African Americans and the New Policy Consensus: Retreat of the Liberal State?

By Marilyn E. Lashley; Melanie Njeri Jackson | Go to book overview

( Lijhart 1982, 153). A similar system is used in Belgium where its 24 members to the European Parliament are chosen on the basis of ethnicity and language.

Second, Congress and the president must establish a Cabinet-level Office of Minority Affairs to identify, formulate, implement, and evaluate affirmative policies in economic development, social welfare, and health aimed at mainstreaming all members of marginalized groups. We must shift our focus from civil rights compliance and litigation to proactive policy planning and implementation by and for minorities as other industrialized nations have done.

Third, African American voters must hold their legislators accountable by reestablishing the linkage between voters and representatives and by exercising greater advocacy. They must make their policy preferences known and scrutinize representatives' voting records. African American voters must remind their legislators that, first and foremost, they are obliged to represent the interests of voters in their demographic constituencies. When they fail to do so, voters are obligated to throw the rascals out. Finally, policymakers must end the retreat from protecting and insuring the rights and benefits of all minorities to full citizenship by guaranteeing and safeguarding their pursuit of free enterprise and property.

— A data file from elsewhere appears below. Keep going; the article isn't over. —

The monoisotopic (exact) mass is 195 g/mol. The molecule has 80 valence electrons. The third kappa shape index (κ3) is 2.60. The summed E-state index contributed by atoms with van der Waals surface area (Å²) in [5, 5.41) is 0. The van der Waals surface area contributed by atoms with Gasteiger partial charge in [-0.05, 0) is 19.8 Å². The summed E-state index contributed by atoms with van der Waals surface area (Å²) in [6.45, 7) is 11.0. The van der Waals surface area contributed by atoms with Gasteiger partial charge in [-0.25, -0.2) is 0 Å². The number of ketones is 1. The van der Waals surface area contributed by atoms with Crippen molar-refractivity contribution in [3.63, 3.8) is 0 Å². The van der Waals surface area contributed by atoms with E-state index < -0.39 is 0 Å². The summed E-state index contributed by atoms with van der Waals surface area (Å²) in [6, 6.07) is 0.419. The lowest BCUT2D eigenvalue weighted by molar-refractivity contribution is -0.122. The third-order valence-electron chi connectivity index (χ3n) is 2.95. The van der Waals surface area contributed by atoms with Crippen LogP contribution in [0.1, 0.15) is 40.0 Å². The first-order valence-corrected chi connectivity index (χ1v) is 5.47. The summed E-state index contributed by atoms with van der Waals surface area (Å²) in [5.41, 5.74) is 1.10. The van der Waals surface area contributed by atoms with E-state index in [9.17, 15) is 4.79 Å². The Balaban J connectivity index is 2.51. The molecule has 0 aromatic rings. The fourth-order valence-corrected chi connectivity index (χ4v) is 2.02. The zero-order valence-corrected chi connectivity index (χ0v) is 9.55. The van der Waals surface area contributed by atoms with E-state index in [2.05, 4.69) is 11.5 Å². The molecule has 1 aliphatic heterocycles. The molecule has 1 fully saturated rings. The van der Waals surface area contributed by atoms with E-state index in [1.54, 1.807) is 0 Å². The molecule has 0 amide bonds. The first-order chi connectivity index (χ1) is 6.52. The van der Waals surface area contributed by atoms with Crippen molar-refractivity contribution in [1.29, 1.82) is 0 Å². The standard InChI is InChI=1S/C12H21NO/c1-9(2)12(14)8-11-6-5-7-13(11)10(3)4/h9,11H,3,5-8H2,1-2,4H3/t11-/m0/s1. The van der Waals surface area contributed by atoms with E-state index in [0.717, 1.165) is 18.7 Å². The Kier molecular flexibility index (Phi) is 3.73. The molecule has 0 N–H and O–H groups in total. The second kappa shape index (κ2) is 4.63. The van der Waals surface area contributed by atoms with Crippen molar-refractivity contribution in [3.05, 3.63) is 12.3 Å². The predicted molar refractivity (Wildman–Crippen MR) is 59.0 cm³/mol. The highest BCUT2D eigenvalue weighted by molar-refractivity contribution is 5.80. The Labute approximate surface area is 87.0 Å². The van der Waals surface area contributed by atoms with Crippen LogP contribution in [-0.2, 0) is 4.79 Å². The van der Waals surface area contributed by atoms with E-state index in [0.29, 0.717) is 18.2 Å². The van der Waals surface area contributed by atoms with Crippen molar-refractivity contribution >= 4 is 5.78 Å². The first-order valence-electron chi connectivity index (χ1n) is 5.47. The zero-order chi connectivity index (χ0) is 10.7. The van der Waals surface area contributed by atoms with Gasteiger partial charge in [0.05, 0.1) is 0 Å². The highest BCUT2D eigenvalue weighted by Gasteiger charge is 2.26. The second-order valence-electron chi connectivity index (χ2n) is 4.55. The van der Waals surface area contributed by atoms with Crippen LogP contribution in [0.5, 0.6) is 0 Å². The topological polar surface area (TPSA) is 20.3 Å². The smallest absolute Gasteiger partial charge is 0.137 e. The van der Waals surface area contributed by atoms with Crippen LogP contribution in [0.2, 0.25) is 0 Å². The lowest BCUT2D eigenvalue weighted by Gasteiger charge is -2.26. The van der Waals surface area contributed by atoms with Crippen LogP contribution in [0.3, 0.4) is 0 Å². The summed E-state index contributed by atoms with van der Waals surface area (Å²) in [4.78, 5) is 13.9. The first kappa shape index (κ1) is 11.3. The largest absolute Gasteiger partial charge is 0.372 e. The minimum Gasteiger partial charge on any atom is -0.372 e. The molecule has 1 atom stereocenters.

NOTES
1.
One recent grassroots battle over hazardous pollution and waste disposal pitted West Harlem community groups against the North River Sewage Treatment Plant. In a 1979 study of waste disposal in Houston, six of the city's eight garbage incinerators were placed in black neighborhoods when the city was overwhelmingly white. See "Pollution-Weary Minorities Try Civil Rights Tack," New York Times, January 11, 1993, A1 and B7; and Robert Bullard, Confronting Environmental Racism ( Boston: South End Press, 1993).
2.
See Ted Gurr and James Scarritt, "Minorities at Risk: A Global Survey," Human Rights Quarterly 11( 1989): 375-405.
3.
African Americans greatly increased their political participation as voters and elected officials since the 1965 Voting Rights Act. Voter registration rose slightly from 60 percent in 1966 to 64 percent in 1986. However, the actual numbers of African Americans elected to national, state, and local office showed dramatic increase. The total number of African American elected officials increased by 386 percent, from 1479 in 1970 to 7191 in 1990. In state and national legislative bodies, the increase was 146 percent, from 179 to 441. In 1992, 39 African Americans were elected to the House and one to the Senate. Currently, African Americans are mayors of several large and highly diverse cities, including Minneapolis, Denver, and Seattle.
4.
Although earlier treatises on utilitarian liberalism are provided by Priestley, Beccara, Hume, Burke, and Locke, for reasons of brevity Mill essay on "Representative Government" and Principles of Political Economy, Book V, and Smith ( 1976) essay on "The Duties of the Sovereign" are considered in this chapter.

-72-

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